Top Ten Things I Learned from a Hurricane
It’s been five weeks since Hurricane Harvey hit Houston, and we are all starting to breathe just a little bit again. Wherever we all are – back in our own houses or still in temporary housing – some of our breaths might still be short gasps for air, but there have been a few moments of genuine exhale and learning how to live again.
But I don’t think many of us will ever live the same. At least I hope we don’t ever live the same. Harvey changed our city and changed us as individuals, and I wanted to take time to reflect on some of the lessons we have learned, are learning, and hopefully will continue to learn in the days and years ahead.
1. “Before Houston can be Houston Strong, we must be Houston Humble.”
The pastor of our church, Gregg Matte, has said this phrase since his first Sunday back in the pulpit after the hurricane hit. And he is so right. Houston must be humble enough to hear what God is saying to us, as a city, as individuals, in the rubble before the rebuilding. Because, as Jesus Himself said (and this is my paraphrase here), “What good is it if a person, or a city, gains the whole world, rebuilds their whole city, becomes strong by their own arms and the sweat of their own brow, yet loses their souls?” (Matthew 16:26) God alone knows how He wants to rebuild our city to save our city, so before we put one brick on top of another, we must humble our hearts before Him and genuinely ask Him what He wants to say, how He wants us to change, and what He wants us to do.
2. When given the opportunity, the church in Houston really can become the church.
When given the opportunity, the church in Houston didn’t just read their Bibles, they did our Bibles, in the rain, in boats, in the tear outs and in the tear downs. The stories and examples are endless, absolutely endless, but the one that gets to me the most happened at my friend Sally Henry’s house. I’ve known Sally since I was in junior high (she was my junior high youth director at church), and her house flooded along with so many others in her neighborhood. She had standing water in her house for nine days, so when the waters finally receded, a crew was needed to get in there quickly to get sheet rock, floors, and everything single thing she owned out to keep mold from spreading anymore than it already had.
I figured anyone who put up with me in junior high deserved a helping hand in the biggest sort of way, so Jason gathered a network of about fifteen men who descended on Sally’s house on a Friday morning. And by Friday afternoon, all the work in Sally’s house was done. But with the exception of my husband, Jason, not a single one of those men knew Sally personally. They just knew she needed help. The group included business men, construction workers, real estate brokers, Sunday school directors, ex-cons, and ex-atheletes, whose only thing in common was the love of Jesus and a desire to help someone who had lost everything in the flood.
I was standing in the driveway a couple of hours into the job and up walks a friend of ours named Ryan Bishop who heard help was needed at Sally’s house…and that Friday also happened to be Sally’s birthday. Ryan is married to his beautiful wife, Annette, and has three precious children. He is a fellow Sunday School teacher at our church, and we usually pass each other with paper in our hands headed to the copier on the fourth floor on a Sunday morning to make copies of our outlines for our respective classes. But instead of holding papers, this day he was holding flowers. “I heard it was someone’s birthday today,” he said. “Which one of you is Sally?” As Sally raised her hand, Ryan walked up and gave her a big hug along with a beautiful bouquet of flowers. In the midst of all the ugliness of a house torn apart by a flood, and in a space that looked more like a war zone than a party zone, Ryan brought in a bit of beauty. And in the sweetness of that moment, watching the church really be the church to one another, I had to keep wiping away tears running under the mask over my face. Ryan didn’t know Sally. Sally didn’t know Ryan. But Ryan was willing to minister deeply and specifically to the needs of Sally’s heart, even the invisible ones, and let the church be the church in a way that was a privilege to witness.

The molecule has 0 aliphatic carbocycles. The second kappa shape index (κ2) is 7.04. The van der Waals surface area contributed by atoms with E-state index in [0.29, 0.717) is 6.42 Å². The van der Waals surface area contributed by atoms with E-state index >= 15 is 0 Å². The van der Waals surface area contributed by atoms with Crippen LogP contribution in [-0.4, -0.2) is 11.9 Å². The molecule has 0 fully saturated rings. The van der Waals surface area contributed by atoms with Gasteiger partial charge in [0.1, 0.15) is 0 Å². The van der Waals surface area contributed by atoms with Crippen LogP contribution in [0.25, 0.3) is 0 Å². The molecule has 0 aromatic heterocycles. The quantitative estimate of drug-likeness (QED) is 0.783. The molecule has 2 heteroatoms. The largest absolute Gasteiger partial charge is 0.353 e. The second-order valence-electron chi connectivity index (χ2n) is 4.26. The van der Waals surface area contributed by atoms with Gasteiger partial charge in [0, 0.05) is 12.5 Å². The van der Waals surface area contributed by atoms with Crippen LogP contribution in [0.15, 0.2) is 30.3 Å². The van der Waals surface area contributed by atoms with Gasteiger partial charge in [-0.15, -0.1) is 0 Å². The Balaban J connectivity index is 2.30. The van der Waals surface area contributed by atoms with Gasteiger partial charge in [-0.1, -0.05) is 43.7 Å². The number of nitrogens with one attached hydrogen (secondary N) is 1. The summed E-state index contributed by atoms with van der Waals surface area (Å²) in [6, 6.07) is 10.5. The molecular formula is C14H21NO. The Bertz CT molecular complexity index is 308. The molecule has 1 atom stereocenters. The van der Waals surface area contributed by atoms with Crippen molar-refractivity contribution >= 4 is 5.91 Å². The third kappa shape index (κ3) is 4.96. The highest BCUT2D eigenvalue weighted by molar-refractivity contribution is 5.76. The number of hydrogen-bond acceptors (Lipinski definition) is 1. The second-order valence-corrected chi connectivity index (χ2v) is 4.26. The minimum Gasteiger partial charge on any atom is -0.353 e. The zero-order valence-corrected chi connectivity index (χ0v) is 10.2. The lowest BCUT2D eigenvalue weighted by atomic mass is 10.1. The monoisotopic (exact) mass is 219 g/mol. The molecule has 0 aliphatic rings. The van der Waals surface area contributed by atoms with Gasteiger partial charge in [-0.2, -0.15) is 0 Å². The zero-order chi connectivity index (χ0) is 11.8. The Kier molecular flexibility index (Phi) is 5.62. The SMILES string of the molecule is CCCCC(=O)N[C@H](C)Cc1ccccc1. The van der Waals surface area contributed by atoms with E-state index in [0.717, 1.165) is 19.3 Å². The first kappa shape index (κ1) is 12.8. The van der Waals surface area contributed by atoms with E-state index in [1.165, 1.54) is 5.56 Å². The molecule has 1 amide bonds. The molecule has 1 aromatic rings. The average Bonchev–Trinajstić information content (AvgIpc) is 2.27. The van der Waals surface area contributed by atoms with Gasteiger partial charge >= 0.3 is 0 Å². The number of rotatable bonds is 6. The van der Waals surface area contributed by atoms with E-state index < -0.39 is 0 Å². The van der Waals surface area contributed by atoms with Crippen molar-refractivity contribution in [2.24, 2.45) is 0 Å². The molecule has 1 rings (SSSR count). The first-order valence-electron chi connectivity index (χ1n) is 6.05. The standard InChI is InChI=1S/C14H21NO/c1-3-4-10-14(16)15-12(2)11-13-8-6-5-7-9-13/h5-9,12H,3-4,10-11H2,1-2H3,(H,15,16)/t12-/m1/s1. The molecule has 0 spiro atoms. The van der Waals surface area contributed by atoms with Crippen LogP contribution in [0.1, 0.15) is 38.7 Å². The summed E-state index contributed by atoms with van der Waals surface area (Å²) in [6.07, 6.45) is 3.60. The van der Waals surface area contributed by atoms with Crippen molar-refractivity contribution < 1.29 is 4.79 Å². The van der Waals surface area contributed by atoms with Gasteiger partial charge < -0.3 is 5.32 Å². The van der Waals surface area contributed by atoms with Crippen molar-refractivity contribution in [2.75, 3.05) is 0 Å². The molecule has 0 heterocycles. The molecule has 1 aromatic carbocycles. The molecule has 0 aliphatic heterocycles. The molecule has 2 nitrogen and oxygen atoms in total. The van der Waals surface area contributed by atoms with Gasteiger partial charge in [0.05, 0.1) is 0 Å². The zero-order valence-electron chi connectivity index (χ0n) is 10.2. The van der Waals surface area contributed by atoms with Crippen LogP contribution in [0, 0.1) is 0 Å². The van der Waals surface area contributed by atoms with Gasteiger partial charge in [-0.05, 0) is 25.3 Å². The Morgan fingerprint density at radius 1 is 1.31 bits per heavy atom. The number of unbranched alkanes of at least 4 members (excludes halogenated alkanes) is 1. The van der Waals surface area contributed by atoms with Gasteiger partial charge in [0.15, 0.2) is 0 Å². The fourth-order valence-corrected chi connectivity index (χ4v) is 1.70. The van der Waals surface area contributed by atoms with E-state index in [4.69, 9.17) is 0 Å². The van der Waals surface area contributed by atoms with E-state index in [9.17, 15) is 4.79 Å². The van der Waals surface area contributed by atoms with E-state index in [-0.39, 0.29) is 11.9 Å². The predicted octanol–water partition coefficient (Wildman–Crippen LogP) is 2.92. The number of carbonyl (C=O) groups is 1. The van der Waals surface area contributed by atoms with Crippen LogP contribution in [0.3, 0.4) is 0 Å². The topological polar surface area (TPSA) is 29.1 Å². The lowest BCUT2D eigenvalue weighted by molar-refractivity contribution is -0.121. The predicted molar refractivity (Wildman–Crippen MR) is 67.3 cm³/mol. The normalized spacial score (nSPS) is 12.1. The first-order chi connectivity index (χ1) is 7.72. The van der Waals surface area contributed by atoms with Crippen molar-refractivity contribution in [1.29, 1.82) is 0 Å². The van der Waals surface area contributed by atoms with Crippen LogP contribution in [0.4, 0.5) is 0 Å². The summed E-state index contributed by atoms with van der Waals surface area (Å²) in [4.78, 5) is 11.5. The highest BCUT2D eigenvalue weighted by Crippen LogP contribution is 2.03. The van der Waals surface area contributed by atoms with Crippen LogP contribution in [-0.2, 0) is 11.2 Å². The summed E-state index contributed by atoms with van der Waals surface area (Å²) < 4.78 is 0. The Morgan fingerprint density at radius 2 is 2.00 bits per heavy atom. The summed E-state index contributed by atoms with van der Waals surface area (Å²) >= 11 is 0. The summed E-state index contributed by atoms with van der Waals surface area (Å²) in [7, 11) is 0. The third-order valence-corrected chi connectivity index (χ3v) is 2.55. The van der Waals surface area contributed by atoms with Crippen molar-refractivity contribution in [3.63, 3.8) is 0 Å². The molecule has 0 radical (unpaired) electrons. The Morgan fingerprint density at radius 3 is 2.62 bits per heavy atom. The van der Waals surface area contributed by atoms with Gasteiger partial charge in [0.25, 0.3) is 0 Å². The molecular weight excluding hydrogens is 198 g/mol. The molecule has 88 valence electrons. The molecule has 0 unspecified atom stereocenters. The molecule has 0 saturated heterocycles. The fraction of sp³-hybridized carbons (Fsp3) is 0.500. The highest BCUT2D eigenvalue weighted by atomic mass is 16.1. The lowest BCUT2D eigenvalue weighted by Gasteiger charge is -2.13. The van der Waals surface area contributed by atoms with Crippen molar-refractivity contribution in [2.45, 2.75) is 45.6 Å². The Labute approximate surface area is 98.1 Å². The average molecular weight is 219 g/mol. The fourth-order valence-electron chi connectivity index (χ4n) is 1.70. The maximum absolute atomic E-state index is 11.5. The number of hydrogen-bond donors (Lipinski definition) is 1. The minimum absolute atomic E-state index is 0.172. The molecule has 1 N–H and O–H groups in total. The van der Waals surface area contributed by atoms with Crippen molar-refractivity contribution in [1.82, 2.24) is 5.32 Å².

3. Stuff is just stuff and really isn’t all that important.
Hurricane Harvey put all of our “stuff” into major perspective. No one’s stuff was immune to total destruction. Rich people, poor people, middle class people – people from all walks of life lost their stuff. No one’s stuff was protected because of how much many they had made in the stock market or had in their bank account. No one’s stuff was protected because of how famous or influential they where or how many degrees they had. No one’s stuff was protected because of how good a life they had led. Everyone’s stuff – rich, poor, white, black, Asian, Hispanic – ended up on the curb waiting to be hauled off and taken to the trash heap. Every time I passed another row of houses with loads of mildewed, ruined “stuff” on their lawns, it was a powerful reminder to me and to many others of Jesus’ words: “Do not store up for yourselves treasures on earth, where moth and rust destroy, and where thieves break in and steal. But store up for yourselves treasures in heaven, where neither moth nor rust destroys, and where thieves do not break in or steal; for where your treasure is, there your heart will be also” (Matthew 6:19-21).